The laboratory in the USA will collect a lot of information about you and your case from the US Embassy in Bangkok, take your money via credit card or whatever they will accept, with their own fee usually fully paid in advance, and will get in contact with the US Embassy in Bangkok directly from the USA. They will send all the DNA sample collection materials to the US Embassy plus a prepaid return envelope.
After that, you will schedule an appointment at the embassy for the DNA test. The DNA samples will be collected inside the US Embassy.
In Thailand, you will pay an additional 4200 baht per person just to be cheek swabbed inside the embassy by an embassy designated sample collection agent (who has nothing to do with the DNA laboratory or its associates), i.e., for three people -- child, mother, and alleged father -- that is 12,600 baht. Yes, this is in addition to the costs of the legal chain of custody test which you pay to the laboratory in the USA.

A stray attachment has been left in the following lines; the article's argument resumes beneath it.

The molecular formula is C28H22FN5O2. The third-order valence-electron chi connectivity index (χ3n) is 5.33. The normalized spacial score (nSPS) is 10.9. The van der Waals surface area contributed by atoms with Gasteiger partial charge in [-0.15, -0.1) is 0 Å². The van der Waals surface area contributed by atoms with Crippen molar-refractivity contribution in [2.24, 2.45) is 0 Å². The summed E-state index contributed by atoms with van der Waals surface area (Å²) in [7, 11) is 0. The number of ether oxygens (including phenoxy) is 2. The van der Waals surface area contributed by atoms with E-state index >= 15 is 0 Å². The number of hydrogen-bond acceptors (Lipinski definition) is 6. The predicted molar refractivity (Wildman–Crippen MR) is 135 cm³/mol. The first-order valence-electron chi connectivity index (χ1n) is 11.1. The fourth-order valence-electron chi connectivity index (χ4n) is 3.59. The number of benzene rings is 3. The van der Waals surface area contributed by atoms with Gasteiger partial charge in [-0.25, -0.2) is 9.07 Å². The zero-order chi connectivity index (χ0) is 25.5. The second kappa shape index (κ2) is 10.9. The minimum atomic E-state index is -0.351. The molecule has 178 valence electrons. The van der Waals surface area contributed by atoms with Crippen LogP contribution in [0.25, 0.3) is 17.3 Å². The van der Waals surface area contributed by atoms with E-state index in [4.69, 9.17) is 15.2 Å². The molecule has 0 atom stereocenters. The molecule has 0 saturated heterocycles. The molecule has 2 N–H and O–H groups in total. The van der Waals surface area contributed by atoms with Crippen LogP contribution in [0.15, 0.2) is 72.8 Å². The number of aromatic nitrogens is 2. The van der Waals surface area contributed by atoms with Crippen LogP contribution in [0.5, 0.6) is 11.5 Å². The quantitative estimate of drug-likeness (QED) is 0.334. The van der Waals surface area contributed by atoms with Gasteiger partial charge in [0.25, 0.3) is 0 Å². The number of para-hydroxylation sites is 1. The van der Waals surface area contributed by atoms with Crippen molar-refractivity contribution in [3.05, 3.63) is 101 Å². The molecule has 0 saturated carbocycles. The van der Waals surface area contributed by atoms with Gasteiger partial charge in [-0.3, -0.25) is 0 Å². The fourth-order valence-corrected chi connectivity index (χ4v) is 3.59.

That said, if you are not sure whether or not you are the biological father, then you may want to get a DNA test at our office before you go to the US Embassy, or have one of our DNA sample collection agents go to your location if the baby is outside of Bangkok. You will find out much more quickly and cheaply whether or not you are the biological father, and without all the bureaucracy (the above is just a shortened list of steps for the embassy test). If you are the biological father, then you can start the long process of applying for the Consular Report of Birth Abroad (CBRA) which establishes the child as a US citizen, after which you can get a US passport for the child.
Whether or not a DNA test is required is up to the consular officer handling your case. It depends on the circumstances. A DNA test may not be required. Indeed, a DNA test is often not required!